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The Supreme Court affirmed the judgment of the superior court in favor of Plaintiff, Bank of America, in this consolidated appeal, holding that the hearing justice did not err.Defendants were the sole principles of an LLC. The LLC executed a promissory note to Plaintiff secured by a first-position mortgage on the property. On the same day, Defendants executed a guaranty of the loan agreement. When the LLC failed to pay the note, Plaintiff filed complaints in Connecticut Superior Court and in Rhode Island Superior Court seeking to foreclose on the property and arguing that Defendants were jointly and severally liable for the indebtedness due under their guaranty. In both actions, final judgment was entered in favor of Plaintiff. The Supreme Court affirmed, holding that the hearing justice did not err when he (1) granted Plaintiff's motion for partial summary judgment as to Defendants' liability on the guaranty; (2) found that Defendants were bound by the Connecticut Superior Court's deficiency calculation; and (3) denied Defendant's motion to amend his answer without holding a hearing. View "Bank of America, N.A. v. Fay" on Justia Law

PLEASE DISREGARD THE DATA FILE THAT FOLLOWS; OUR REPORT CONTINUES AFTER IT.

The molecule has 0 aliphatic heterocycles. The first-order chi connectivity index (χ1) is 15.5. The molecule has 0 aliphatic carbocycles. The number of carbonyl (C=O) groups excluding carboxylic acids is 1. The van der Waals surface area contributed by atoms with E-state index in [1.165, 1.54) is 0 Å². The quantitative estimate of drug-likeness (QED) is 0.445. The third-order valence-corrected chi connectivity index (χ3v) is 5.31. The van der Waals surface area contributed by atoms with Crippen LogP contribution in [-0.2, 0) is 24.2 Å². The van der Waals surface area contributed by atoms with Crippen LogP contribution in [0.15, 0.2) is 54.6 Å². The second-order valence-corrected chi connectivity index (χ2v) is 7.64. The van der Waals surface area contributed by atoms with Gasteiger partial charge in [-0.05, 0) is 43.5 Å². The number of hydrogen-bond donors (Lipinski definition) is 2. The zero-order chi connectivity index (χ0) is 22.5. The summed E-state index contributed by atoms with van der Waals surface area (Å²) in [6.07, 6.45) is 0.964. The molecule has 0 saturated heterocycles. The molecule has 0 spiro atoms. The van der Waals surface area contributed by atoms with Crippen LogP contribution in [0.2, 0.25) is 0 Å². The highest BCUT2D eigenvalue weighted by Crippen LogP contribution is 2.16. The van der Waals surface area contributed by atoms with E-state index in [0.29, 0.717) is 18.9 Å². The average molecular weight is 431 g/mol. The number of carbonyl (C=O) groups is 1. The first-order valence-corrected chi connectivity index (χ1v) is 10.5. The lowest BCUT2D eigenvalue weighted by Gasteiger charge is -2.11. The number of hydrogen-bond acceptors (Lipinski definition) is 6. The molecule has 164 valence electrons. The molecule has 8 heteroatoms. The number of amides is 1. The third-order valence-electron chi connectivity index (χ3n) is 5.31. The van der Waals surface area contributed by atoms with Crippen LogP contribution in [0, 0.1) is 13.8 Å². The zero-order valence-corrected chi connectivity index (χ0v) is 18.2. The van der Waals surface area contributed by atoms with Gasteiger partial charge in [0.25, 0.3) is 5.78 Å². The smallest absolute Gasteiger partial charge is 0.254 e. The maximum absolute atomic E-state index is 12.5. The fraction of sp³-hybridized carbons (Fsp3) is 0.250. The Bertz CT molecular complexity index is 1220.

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The First Circuit affirmed the judgment of the district court granting JPMorgan Chase Bank's (Chase) motion to dismiss Mark and Beth Thompson's action for breach of contract and for violating the statutory power of sale Massachusetts affords mortgagees, holding that the foreclosure sale was not void.The Thompsons alleged that Chase failed to comply with the notice requirements in their mortgage before foreclosing on their property. The mortgage terms for which Massachusetts courts demand strict compliance include the provisions in paragraph 22 of the mortgage requiring and prescribing the pre-foreclosure default notice. The Thompsons argued that because paragraph 19 of the mortgage included conditions and time limitations on the Thompsons' post-acceleration reinstatement right, Chase failed to strictly comply with paragraph 22's notice requirement by failing to inform the Thompsons of those conditions and limitations. The district court dismissed the case for failure to state a claim. The First Circuit held that the paragraph 22 notice the Thompsons received was potentially deceptive and, therefore, the foreclosure sale was void. The Court then withdrew its decision and certified a question to the Massachusetts Supreme Judicial Court (SJC). Because the SJC held that the paragraph 22 notice could not have been misleading for omitting paragraph 19's deadline, the First Circuit affirmed the judgment of the district court. View "Thompson v. JPMorgan Chase Bank, N.A." on Justia Law